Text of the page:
The ebulletin is one of Amnesty International Ireland’s primary digital communications tools.
What was the problem?
Our fortnightly ebulletin went out to around 12,000 subscribers, but open and click through rates had plummeted. At one point, an email to 14,000 people obtained a single click through. The email tended to be lengthy, in a newsletter format with short paragraphs providing a taste of a news story, followed by a link to a webpage for more information.
What was the solution?
The format of the email was radically altered. It was reduced in length to 250-300 words. Only a single campaign or fundraising ask in each email. It was scheduled fortnightly to ensure people weren’t getting too many emails and the language was made much punchier.
Over a period of six months we moved the open and click through rates to average in the high-teens and on some particularly high-profile issues, we were breaking 30% click through rates.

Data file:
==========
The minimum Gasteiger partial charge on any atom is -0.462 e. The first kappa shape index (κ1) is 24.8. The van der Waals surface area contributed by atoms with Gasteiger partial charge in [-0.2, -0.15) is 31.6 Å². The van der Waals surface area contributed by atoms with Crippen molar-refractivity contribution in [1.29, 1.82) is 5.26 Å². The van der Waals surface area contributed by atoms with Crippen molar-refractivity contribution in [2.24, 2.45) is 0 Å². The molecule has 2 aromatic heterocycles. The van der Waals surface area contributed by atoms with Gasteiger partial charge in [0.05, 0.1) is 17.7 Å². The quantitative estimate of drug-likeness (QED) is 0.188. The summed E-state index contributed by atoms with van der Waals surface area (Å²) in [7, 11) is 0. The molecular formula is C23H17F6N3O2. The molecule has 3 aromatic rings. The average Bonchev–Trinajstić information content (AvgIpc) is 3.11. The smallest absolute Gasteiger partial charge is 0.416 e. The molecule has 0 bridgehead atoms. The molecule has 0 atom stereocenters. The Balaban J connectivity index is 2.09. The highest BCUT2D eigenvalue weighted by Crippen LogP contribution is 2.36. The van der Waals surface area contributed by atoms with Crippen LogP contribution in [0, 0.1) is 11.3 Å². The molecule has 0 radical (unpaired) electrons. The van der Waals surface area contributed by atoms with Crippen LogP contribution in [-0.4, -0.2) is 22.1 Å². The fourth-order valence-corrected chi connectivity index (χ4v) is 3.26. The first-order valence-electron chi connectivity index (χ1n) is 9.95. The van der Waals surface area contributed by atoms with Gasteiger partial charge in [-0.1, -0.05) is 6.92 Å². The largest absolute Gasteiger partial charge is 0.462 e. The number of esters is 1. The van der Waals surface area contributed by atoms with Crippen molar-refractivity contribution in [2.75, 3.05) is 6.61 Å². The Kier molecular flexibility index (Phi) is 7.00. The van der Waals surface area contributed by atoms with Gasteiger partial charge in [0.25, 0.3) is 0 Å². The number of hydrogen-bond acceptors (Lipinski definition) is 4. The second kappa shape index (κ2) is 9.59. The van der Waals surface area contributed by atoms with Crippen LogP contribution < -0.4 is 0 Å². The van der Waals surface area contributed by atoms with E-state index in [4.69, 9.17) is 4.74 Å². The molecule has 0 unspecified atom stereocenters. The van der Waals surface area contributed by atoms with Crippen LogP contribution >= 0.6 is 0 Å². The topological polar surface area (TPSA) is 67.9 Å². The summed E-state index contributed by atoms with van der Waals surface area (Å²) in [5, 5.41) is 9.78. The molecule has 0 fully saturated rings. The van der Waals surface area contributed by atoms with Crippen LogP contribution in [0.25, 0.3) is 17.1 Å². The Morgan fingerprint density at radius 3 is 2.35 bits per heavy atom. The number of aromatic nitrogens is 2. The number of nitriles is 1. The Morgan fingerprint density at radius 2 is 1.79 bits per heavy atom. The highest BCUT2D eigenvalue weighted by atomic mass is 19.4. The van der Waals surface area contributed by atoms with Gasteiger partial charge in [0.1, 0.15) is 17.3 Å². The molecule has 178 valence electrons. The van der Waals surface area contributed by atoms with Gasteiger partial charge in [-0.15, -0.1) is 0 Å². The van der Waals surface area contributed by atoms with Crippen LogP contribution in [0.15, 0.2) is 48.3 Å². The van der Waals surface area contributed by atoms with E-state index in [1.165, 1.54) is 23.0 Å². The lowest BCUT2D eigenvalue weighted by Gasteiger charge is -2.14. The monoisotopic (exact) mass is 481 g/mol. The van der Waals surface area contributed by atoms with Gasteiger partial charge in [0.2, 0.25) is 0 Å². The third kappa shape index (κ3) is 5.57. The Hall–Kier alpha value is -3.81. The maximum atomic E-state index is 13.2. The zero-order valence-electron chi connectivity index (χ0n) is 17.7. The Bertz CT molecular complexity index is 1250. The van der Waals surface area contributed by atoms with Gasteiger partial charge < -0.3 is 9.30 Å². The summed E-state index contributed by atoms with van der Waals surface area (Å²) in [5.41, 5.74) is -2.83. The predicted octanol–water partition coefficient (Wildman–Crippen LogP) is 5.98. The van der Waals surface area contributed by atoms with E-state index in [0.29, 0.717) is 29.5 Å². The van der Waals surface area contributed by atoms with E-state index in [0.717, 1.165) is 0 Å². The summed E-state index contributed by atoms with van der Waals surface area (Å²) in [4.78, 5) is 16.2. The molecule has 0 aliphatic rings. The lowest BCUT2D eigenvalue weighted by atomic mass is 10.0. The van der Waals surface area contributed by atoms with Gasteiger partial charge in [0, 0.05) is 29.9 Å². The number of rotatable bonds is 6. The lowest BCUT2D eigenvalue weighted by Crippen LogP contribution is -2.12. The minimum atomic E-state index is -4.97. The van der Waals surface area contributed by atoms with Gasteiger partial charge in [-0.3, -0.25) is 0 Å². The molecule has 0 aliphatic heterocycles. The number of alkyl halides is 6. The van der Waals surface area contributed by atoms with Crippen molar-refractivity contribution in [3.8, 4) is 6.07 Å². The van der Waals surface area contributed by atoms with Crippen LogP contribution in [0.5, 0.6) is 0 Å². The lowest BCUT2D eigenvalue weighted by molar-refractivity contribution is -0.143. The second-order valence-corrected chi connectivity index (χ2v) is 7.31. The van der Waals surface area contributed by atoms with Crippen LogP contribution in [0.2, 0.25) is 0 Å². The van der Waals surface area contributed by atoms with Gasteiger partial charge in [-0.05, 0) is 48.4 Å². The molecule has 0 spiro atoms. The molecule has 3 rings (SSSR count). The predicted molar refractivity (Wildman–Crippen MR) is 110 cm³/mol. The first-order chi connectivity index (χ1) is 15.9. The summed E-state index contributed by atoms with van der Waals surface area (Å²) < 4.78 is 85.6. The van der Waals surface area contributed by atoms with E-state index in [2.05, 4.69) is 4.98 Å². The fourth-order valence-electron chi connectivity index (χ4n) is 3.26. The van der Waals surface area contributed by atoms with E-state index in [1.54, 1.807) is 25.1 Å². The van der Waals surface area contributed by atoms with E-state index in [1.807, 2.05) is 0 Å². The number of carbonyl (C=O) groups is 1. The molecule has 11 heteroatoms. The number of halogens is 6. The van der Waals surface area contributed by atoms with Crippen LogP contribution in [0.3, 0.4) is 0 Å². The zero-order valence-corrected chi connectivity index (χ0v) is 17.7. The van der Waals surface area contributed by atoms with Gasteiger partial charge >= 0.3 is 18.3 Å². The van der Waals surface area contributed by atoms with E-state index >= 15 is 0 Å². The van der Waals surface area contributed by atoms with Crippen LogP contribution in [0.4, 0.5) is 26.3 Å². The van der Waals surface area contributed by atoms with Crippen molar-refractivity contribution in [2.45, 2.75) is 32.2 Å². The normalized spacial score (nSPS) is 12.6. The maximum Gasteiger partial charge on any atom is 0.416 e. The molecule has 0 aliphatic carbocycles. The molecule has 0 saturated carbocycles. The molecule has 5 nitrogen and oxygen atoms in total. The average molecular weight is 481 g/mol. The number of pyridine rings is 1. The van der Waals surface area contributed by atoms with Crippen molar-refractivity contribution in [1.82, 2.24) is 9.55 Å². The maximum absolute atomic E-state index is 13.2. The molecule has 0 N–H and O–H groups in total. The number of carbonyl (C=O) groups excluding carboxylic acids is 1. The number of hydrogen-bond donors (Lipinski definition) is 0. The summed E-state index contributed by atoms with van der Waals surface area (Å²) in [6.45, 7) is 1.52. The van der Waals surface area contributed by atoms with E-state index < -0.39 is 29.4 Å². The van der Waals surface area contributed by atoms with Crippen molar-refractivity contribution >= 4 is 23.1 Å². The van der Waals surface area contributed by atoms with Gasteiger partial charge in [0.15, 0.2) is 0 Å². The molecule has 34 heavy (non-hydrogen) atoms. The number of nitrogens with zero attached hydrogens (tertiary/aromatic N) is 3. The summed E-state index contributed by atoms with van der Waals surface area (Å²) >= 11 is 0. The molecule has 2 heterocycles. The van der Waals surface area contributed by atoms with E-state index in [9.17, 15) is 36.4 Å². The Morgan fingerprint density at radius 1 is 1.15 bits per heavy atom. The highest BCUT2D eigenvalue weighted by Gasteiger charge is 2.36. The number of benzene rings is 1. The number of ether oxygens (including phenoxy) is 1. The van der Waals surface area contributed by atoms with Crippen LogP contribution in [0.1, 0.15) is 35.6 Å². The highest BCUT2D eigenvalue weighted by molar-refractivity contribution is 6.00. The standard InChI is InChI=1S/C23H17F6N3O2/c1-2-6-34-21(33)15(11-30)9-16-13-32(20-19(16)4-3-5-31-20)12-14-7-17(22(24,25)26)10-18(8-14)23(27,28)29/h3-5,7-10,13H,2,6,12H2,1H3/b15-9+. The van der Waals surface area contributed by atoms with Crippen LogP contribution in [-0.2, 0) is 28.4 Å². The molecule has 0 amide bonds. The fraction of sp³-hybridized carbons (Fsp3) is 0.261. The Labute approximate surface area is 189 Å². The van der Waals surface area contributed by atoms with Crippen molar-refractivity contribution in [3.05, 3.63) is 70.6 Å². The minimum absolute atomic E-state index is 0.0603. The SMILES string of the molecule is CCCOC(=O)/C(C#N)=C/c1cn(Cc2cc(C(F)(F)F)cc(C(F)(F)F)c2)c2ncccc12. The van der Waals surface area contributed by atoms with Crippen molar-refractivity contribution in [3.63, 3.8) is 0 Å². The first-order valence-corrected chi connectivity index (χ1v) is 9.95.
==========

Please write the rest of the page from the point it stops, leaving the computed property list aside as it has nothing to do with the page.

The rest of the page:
What platforms did you use?
At the time we used an email provider called Groundspring. We have since moved to MailChimp.
Time and resources involved
The actual changes took less than a week to map out, but coordinating and scheduling the emails then became a regular – although not particularly demanding – piece of work.
Would you do it again?
Would you do anything differently next time?
One of the capabilities we hoped to exploit with Mail Chimp was the ability to identify individual subscribers who were the most active responders. We planned to craft specific targeted emails to them in the hope that their email responses indicated a higher level of interest and we could convert them to donors.
Any other thoughts?
Although the focus of a lot of attention is on social media, and it is a valuable tool for digital advocacy and fundraising, email still presents an effective way to engage with supporters. Responding to an email call to action requires a lot more input from a user than a retweet or or a like and this creates opportunities for deeper engagements with users.